Spencer, R. C. Public Health Laboratory, Bristol Royal Infirmary, Bristol, United Kingdom.
Ezzell, John W. Bacteriology Division, U.S. Army Medical Research Institute of Infectious Diseases, Frederick, Maryland.
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- Clinical features
- Cutaneous anthrax
- Inhalation (pulmonary) anthrax
- Gastrointestinal anthrax
- Person-to-person transmission
- Inhalation and gastrointestinal anthrax
- Cutaneous anthrax
- Prophylactic treatment
- Animal vaccines
- Human vaccines
- Links to Primary Literature
- Additional Readings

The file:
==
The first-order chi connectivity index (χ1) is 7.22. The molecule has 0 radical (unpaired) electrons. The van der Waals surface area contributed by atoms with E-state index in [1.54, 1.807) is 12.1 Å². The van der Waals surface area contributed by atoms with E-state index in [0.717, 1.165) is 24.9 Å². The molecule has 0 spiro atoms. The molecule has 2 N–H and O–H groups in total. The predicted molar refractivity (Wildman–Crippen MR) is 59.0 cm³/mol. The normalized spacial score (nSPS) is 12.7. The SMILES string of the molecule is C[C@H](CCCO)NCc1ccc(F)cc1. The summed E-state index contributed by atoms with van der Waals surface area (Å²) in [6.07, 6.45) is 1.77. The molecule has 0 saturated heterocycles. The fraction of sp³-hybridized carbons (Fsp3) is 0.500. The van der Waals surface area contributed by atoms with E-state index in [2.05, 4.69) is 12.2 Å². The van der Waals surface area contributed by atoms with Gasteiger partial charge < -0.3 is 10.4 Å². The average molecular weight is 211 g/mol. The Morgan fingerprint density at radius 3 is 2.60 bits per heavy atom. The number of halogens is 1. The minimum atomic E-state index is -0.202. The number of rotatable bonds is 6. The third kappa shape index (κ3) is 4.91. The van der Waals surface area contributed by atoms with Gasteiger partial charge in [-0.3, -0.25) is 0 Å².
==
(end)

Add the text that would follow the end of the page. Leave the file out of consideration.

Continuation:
An acute, infectious worldwide zoonotic disease (transmissible to humans) caused by the spore-forming bacterium Bacillus anthracis to which most animals, especially grazing herbivores, are susceptible. Anthrax is a serious, though rare, infectious disease caused by a rod-shaped bacterium, Bacillus anthracis (Fig. 1). In natural conditions, anthrax infections in humans are predominantly cutaneous and usually result from contact with infected animals or contaminated animal products, such as hides or wool. The awareness of the use of B. anthracis as a bioterrorist weapon has considerably increased. Anthrax is endemic as a zoonosis in many areas of Africa, Asia, and the Americas, where spores can lie dormant in the soil for many years and commonly affect grazing animals, including sheep, cattle, and goats. See also: Agricultural science (animal); Anthrax bacillus and the immune response; Bioterrorism; Infectious disease; Medical bacteriology; Zoonoses
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